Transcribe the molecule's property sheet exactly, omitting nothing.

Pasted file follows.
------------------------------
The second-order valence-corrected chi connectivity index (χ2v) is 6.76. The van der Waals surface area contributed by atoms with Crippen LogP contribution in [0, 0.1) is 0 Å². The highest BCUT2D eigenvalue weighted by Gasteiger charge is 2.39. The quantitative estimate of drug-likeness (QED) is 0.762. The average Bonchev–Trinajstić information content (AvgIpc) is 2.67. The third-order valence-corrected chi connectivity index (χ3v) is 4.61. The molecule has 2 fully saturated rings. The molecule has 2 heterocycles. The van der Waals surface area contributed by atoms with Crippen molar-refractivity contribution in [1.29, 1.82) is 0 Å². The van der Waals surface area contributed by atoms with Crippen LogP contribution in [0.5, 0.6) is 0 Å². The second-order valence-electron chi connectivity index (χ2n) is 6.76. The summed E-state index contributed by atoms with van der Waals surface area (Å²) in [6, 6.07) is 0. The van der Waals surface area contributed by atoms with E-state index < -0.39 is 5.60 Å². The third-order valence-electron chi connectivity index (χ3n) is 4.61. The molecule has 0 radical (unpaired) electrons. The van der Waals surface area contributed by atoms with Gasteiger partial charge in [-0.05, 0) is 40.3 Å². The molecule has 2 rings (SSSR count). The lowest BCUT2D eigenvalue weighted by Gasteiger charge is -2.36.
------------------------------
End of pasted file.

The second-order valence-corrected chi connectivity index (χ2v) is 6.76. The van der Waals surface area contributed by atoms with Crippen LogP contribution in [0, 0.1) is 0 Å². The highest BCUT2D eigenvalue weighted by Gasteiger charge is 2.39. The quantitative estimate of drug-likeness (QED) is 0.762. The average Bonchev–Trinajstić information content (AvgIpc) is 2.67. The third-order valence-corrected chi connectivity index (χ3v) is 4.61. The molecule has 2 fully saturated rings. The molecule has 2 heterocycles. The van der Waals surface area contributed by atoms with Crippen molar-refractivity contribution in [1.29, 1.82) is 0 Å². The van der Waals surface area contributed by atoms with Crippen LogP contribution in [0.5, 0.6) is 0 Å². The second-order valence-electron chi connectivity index (χ2n) is 6.76. The summed E-state index contributed by atoms with van der Waals surface area (Å²) in [6, 6.07) is 0. The van der Waals surface area contributed by atoms with E-state index < -0.39 is 5.60 Å². The third-order valence-electron chi connectivity index (χ3n) is 4.61. The molecule has 0 radical (unpaired) electrons. The van der Waals surface area contributed by atoms with Gasteiger partial charge in [-0.05, 0) is 40.3 Å². The molecule has 2 rings (SSSR count). The lowest BCUT2D eigenvalue weighted by Gasteiger charge is -2.36.